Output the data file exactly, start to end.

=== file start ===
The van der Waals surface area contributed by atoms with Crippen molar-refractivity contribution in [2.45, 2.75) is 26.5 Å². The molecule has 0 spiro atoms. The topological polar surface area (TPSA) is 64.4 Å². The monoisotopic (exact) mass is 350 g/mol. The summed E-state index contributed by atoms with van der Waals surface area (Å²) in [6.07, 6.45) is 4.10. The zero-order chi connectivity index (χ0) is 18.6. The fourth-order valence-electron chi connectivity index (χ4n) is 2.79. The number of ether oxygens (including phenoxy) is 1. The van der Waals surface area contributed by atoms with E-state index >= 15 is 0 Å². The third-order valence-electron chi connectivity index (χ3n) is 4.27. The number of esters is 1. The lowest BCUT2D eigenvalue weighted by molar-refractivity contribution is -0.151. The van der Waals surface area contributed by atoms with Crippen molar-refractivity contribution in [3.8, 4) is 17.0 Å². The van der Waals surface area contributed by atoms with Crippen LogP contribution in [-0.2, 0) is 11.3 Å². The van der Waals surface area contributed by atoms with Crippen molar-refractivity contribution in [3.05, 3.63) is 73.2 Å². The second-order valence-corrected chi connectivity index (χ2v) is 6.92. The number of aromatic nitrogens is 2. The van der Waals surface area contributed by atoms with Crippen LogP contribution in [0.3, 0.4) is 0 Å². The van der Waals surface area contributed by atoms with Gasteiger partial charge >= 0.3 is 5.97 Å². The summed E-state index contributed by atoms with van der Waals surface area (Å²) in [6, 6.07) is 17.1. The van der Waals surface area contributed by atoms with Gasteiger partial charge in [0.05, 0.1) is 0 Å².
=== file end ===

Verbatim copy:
The van der Waals surface area contributed by atoms with Crippen molar-refractivity contribution in [2.45, 2.75) is 26.5 Å². The molecule has 0 spiro atoms. The topological polar surface area (TPSA) is 64.4 Å². The monoisotopic (exact) mass is 350 g/mol. The summed E-state index contributed by atoms with van der Waals surface area (Å²) in [6.07, 6.45) is 4.10. The zero-order chi connectivity index (χ0) is 18.6. The fourth-order valence-electron chi connectivity index (χ4n) is 2.79. The number of ether oxygens (including phenoxy) is 1. The van der Waals surface area contributed by atoms with E-state index >= 15 is 0 Å². The third-order valence-electron chi connectivity index (χ3n) is 4.27. The number of esters is 1. The lowest BCUT2D eigenvalue weighted by molar-refractivity contribution is -0.151. The van der Waals surface area contributed by atoms with Crippen molar-refractivity contribution in [3.8, 4) is 17.0 Å². The van der Waals surface area contributed by atoms with Crippen LogP contribution in [-0.2, 0) is 11.3 Å². The van der Waals surface area contributed by atoms with Crippen molar-refractivity contribution in [3.05, 3.63) is 73.2 Å². The second-order valence-corrected chi connectivity index (χ2v) is 6.92. The number of aromatic nitrogens is 2. The van der Waals surface area contributed by atoms with Crippen LogP contribution in [0.3, 0.4) is 0 Å². The van der Waals surface area contributed by atoms with Gasteiger partial charge >= 0.3 is 5.97 Å². The summed E-state index contributed by atoms with van der Waals surface area (Å²) in [6, 6.07) is 17.1. The van der Waals surface area contributed by atoms with Gasteiger partial charge in [0.05, 0.1) is 0 Å².